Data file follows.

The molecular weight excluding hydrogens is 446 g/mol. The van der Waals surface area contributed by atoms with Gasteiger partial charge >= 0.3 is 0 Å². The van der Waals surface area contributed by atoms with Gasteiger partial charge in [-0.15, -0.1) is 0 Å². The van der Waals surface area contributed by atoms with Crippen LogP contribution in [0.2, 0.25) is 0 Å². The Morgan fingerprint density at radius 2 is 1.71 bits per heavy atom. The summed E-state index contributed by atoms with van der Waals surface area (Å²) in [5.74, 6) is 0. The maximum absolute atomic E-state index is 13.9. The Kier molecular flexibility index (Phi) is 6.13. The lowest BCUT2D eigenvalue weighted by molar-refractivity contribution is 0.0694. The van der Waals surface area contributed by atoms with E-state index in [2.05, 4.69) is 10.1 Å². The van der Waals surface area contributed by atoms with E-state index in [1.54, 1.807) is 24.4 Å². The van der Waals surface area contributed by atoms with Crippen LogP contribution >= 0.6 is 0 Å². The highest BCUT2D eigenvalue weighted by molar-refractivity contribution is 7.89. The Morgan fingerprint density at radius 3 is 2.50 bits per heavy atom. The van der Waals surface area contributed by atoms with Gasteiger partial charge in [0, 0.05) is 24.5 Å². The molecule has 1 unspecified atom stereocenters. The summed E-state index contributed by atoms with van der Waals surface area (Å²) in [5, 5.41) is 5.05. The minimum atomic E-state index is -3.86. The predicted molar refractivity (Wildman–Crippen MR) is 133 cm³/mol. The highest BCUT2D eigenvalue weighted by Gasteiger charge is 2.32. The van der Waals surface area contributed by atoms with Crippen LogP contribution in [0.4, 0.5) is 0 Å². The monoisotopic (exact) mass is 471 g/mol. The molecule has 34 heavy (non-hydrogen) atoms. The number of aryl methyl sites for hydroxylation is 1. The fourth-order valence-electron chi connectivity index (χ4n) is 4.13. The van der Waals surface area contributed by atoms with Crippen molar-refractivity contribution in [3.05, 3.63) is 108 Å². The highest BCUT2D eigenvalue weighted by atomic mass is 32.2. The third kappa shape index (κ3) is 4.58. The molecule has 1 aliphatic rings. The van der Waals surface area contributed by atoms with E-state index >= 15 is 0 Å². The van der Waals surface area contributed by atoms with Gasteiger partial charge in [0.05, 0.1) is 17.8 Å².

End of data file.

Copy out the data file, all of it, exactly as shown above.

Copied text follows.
The molecular weight excluding hydrogens is 446 g/mol. The van der Waals surface area contributed by atoms with Gasteiger partial charge >= 0.3 is 0 Å². The van der Waals surface area contributed by atoms with Gasteiger partial charge in [-0.15, -0.1) is 0 Å². The van der Waals surface area contributed by atoms with Crippen LogP contribution in [0.2, 0.25) is 0 Å². The Morgan fingerprint density at radius 2 is 1.71 bits per heavy atom. The summed E-state index contributed by atoms with van der Waals surface area (Å²) in [5.74, 6) is 0. The maximum absolute atomic E-state index is 13.9. The Kier molecular flexibility index (Phi) is 6.13. The lowest BCUT2D eigenvalue weighted by molar-refractivity contribution is 0.0694. The van der Waals surface area contributed by atoms with E-state index in [2.05, 4.69) is 10.1 Å². The van der Waals surface area contributed by atoms with E-state index in [1.54, 1.807) is 24.4 Å². The van der Waals surface area contributed by atoms with Crippen LogP contribution >= 0.6 is 0 Å². The highest BCUT2D eigenvalue weighted by molar-refractivity contribution is 7.89. The Morgan fingerprint density at radius 3 is 2.50 bits per heavy atom. The van der Waals surface area contributed by atoms with Gasteiger partial charge in [0, 0.05) is 24.5 Å². The molecule has 1 unspecified atom stereocenters. The summed E-state index contributed by atoms with van der Waals surface area (Å²) in [5, 5.41) is 5.05. The minimum atomic E-state index is -3.86. The predicted molar refractivity (Wildman–Crippen MR) is 133 cm³/mol. The highest BCUT2D eigenvalue weighted by Gasteiger charge is 2.32. The van der Waals surface area contributed by atoms with Crippen LogP contribution in [0.4, 0.5) is 0 Å². The monoisotopic (exact) mass is 471 g/mol. The molecule has 34 heavy (non-hydrogen) atoms. The number of aryl methyl sites for hydroxylation is 1. The fourth-order valence-electron chi connectivity index (χ4n) is 4.13. The van der Waals surface area contributed by atoms with Crippen molar-refractivity contribution in [3.05, 3.63) is 108 Å². The highest BCUT2D eigenvalue weighted by atomic mass is 32.2. The third kappa shape index (κ3) is 4.58. The molecule has 1 aliphatic rings. The van der Waals surface area contributed by atoms with E-state index >= 15 is 0 Å². The van der Waals surface area contributed by atoms with Gasteiger partial charge in [0.05, 0.1) is 17.8 Å².